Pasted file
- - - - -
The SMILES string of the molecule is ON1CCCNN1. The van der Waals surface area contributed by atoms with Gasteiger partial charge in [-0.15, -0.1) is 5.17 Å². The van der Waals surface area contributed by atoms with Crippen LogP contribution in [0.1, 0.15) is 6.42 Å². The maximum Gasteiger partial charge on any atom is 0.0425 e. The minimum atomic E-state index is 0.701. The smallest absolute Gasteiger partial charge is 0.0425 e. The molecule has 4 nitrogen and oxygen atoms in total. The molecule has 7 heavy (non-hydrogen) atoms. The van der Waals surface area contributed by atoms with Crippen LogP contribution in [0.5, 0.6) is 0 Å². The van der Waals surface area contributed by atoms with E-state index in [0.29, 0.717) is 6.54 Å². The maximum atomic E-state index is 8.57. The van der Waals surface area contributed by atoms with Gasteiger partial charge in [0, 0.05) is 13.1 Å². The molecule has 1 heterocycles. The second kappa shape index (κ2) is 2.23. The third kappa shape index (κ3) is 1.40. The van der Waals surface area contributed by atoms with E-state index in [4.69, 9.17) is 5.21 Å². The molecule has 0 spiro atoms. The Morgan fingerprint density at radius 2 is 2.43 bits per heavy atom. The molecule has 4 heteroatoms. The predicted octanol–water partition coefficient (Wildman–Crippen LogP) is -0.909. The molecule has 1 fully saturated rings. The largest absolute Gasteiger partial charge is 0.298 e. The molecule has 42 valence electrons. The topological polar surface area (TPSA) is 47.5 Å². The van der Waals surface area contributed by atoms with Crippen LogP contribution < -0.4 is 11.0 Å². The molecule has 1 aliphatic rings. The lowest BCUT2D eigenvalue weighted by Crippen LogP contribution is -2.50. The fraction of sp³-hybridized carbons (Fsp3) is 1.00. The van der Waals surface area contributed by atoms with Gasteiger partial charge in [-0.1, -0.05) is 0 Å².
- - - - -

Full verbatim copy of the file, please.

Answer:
The SMILES string of the molecule is ON1CCCNN1. The van der Waals surface area contributed by atoms with Gasteiger partial charge in [-0.15, -0.1) is 5.17 Å². The van der Waals surface area contributed by atoms with Crippen LogP contribution in [0.1, 0.15) is 6.42 Å². The maximum Gasteiger partial charge on any atom is 0.0425 e. The minimum atomic E-state index is 0.701. The smallest absolute Gasteiger partial charge is 0.0425 e. The molecule has 4 nitrogen and oxygen atoms in total. The molecule has 7 heavy (non-hydrogen) atoms. The van der Waals surface area contributed by atoms with Crippen LogP contribution in [0.5, 0.6) is 0 Å². The van der Waals surface area contributed by atoms with E-state index in [0.29, 0.717) is 6.54 Å². The maximum atomic E-state index is 8.57. The van der Waals surface area contributed by atoms with Gasteiger partial charge in [0, 0.05) is 13.1 Å². The molecule has 1 heterocycles. The second kappa shape index (κ2) is 2.23. The third kappa shape index (κ3) is 1.40. The van der Waals surface area contributed by atoms with E-state index in [4.69, 9.17) is 5.21 Å². The molecule has 0 spiro atoms. The Morgan fingerprint density at radius 2 is 2.43 bits per heavy atom. The molecule has 4 heteroatoms. The predicted octanol–water partition coefficient (Wildman–Crippen LogP) is -0.909. The molecule has 1 fully saturated rings. The largest absolute Gasteiger partial charge is 0.298 e. The molecule has 42 valence electrons. The topological polar surface area (TPSA) is 47.5 Å². The van der Waals surface area contributed by atoms with Crippen LogP contribution < -0.4 is 11.0 Å². The molecule has 1 aliphatic rings. The lowest BCUT2D eigenvalue weighted by Crippen LogP contribution is -2.50. The fraction of sp³-hybridized carbons (Fsp3) is 1.00. The van der Waals surface area contributed by atoms with Gasteiger partial charge in [-0.1, -0.05) is 0 Å².